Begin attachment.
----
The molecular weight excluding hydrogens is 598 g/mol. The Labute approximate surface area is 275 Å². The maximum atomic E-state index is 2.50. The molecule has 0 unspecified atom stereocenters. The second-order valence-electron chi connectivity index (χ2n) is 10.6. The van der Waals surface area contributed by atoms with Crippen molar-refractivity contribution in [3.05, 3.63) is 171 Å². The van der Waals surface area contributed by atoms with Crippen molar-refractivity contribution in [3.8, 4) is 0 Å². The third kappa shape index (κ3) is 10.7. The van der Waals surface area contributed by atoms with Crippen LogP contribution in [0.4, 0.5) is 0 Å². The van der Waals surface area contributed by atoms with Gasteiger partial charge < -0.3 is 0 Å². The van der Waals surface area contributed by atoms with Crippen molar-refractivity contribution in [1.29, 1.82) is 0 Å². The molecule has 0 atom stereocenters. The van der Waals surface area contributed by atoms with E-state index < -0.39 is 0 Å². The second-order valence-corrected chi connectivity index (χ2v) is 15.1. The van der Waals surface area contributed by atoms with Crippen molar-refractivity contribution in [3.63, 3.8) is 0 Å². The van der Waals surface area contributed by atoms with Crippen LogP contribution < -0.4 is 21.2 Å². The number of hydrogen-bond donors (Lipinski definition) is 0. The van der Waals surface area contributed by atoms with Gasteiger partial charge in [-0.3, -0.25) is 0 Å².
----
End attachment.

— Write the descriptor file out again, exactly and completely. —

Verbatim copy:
The molecular weight excluding hydrogens is 598 g/mol. The Labute approximate surface area is 275 Å². The maximum atomic E-state index is 2.50. The molecule has 0 unspecified atom stereocenters. The second-order valence-electron chi connectivity index (χ2n) is 10.6. The van der Waals surface area contributed by atoms with Crippen molar-refractivity contribution in [3.05, 3.63) is 171 Å². The van der Waals surface area contributed by atoms with Crippen molar-refractivity contribution in [3.8, 4) is 0 Å². The third kappa shape index (κ3) is 10.7. The van der Waals surface area contributed by atoms with Crippen LogP contribution in [0.4, 0.5) is 0 Å². The van der Waals surface area contributed by atoms with Gasteiger partial charge < -0.3 is 0 Å². The van der Waals surface area contributed by atoms with Crippen molar-refractivity contribution in [1.29, 1.82) is 0 Å². The molecule has 0 atom stereocenters. The van der Waals surface area contributed by atoms with E-state index < -0.39 is 0 Å². The second-order valence-corrected chi connectivity index (χ2v) is 15.1. The van der Waals surface area contributed by atoms with Crippen molar-refractivity contribution in [3.63, 3.8) is 0 Å². The van der Waals surface area contributed by atoms with Crippen LogP contribution < -0.4 is 21.2 Å². The number of hydrogen-bond donors (Lipinski definition) is 0. The van der Waals surface area contributed by atoms with Gasteiger partial charge in [-0.3, -0.25) is 0 Å².